A new Tesla Model 3 is shown at a delivery center on the last day of the company's third quarter, in San Diego
A new Tesla Model 3 is shown at a delivery center on the last day of the company's third quarter, in San Diego, California, September 30, 2019. (Photo: REUTERS/Mike Blake)

When Tesla deployed the new feature "Smart Summon" with the software update V10.0 last week, the carmaker had made clear it was in beta version. And for safety purposes, the company further stressed that it would be best to limit the function's use on private parkways and garages.

As it turned out, Tesla owners could not contain their excitement and used Smart Summon anyway the manner they deemed fit unsurprisingly, what they witnessed bordered to mixed results but more on disappointments that the feature failed to deliver as promised. Or perhaps, users simply didn't grasp Smart Summon's basic designs and actual capability.

In the days that followed the release of the smart feature, which Tesla said will allow Tesla car owners to automatically start the vehicle from the parking lot and pick them with the aid of a smartphone, social media sites exploded with tales of Smart Summon proving it's not too smart at all.

To be fair, a number of users reported that Smart Summon functioned as intended, but these positive feedbacks have been overwhelmed by complaints of Tesla owners meeting near-accidents and causing or incurring damages.

All these stories, the positives, and the negatives, only pointed to one thing - that as sophisticated as the technology that Tesla deploys with its car models, still "there are no self-driving cars," that exist today, CNET said in a report.

It's unfortunate that Tesla car owners had to realize this truth the hard way. As the same report made clear, Smart Summon remains a beta feature and Tesla underscored this fact when its V10 release note declared rather plainly: "Smart Summon is only intended for use in private parking lots and driveways."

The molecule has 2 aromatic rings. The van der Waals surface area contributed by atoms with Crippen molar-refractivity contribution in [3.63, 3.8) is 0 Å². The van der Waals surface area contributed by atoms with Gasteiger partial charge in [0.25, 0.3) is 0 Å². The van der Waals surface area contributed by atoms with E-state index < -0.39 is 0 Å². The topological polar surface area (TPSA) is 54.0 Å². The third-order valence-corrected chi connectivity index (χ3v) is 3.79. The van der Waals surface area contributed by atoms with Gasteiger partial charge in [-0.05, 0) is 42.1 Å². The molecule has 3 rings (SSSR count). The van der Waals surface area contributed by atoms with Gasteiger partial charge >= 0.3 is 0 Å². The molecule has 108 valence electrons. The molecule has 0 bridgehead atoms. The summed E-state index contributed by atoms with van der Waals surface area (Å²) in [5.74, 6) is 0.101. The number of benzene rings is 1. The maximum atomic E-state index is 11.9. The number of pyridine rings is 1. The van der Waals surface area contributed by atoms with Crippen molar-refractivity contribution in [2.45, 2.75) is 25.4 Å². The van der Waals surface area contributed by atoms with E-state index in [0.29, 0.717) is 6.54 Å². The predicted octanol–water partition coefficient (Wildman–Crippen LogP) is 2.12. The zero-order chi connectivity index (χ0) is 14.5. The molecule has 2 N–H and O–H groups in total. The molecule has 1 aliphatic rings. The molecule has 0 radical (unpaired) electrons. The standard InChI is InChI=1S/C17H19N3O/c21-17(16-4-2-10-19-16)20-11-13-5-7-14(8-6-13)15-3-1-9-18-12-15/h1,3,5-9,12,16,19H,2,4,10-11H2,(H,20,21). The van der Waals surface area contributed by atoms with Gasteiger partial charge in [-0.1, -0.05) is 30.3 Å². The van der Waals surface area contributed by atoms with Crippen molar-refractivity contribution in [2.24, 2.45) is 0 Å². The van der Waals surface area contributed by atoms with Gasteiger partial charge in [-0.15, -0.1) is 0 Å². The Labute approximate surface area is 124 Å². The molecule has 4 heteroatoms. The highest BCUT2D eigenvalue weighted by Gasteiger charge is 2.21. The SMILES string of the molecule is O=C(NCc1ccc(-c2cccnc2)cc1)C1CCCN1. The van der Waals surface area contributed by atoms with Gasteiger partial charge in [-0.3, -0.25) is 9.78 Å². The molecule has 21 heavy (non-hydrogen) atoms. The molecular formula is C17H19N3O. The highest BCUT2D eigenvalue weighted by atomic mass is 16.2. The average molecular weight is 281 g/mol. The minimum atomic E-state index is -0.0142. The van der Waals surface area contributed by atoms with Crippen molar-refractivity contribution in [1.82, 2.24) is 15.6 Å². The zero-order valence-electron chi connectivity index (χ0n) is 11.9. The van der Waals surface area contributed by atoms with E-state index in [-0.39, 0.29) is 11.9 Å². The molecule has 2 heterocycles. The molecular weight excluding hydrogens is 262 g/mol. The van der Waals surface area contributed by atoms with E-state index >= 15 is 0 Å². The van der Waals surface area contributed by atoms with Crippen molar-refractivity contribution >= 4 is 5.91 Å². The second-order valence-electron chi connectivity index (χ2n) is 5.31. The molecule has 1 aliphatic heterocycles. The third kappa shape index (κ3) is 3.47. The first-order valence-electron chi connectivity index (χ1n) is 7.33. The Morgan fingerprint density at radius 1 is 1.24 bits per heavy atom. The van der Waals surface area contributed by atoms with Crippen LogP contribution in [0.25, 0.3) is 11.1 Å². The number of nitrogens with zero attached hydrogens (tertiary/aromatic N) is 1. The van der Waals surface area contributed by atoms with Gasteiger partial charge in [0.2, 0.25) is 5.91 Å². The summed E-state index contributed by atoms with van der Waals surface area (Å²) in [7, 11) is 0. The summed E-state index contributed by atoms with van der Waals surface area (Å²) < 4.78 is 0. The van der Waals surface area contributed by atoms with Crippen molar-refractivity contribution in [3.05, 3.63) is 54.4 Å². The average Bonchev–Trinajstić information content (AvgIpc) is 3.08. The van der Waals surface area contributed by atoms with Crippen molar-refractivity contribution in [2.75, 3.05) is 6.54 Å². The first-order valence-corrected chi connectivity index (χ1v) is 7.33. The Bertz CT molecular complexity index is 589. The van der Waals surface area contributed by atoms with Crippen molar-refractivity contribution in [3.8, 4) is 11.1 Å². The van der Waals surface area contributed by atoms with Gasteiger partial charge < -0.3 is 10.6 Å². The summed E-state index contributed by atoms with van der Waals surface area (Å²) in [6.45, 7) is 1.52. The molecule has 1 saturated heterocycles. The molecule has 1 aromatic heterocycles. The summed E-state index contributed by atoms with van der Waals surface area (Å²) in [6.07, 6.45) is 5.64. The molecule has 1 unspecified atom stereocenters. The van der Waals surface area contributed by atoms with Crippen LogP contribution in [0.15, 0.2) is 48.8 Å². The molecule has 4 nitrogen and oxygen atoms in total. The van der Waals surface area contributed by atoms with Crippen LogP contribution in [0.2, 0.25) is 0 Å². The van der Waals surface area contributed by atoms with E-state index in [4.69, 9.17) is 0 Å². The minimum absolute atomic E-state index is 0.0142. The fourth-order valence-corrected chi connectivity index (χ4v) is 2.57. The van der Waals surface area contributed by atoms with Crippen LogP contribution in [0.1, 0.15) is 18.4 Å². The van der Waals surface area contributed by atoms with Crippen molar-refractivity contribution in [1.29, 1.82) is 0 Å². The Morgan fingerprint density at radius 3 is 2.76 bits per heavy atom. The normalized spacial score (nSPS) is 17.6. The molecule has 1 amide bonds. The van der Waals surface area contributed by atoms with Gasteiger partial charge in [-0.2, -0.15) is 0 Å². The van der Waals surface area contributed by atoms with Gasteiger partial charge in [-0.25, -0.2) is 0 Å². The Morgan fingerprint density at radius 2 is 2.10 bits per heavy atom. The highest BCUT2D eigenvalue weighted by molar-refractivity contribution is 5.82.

The company also stated that Smart Summon might be unable to detect obstacles in a vehicle's path, so car owners need to exercise caution when using the feature.

"You are still responsible for your car and must monitor it and its surroundings at all times within your line of sight," Tesla was reported as saying.

In the end, Tesla can be faulted too for allowing the public beta testing of Smart Summons, which, going by the confusions and chaos that followed its release, is still unfit for public enjoyment.

However, Tesla car owners are far from innocent as well. The Verge said there were cases that clearly showed users had a wrong notion of Smart Summon's capabilities. There were allegations too that as imperfect the technology maybe, some users were "doing some dumb things with it."

In addition, Tesla supporters insisted that a number of the reports critical of Smart Summon might have been laced with lies, the report added.

Notwithstanding all these stories that put Tesla in the bad light, the company appeared firm on its faith to the feature with Tesla CEO Elon Musk even insisting that Smart Summon "is improving rapidly," per the report by BGR.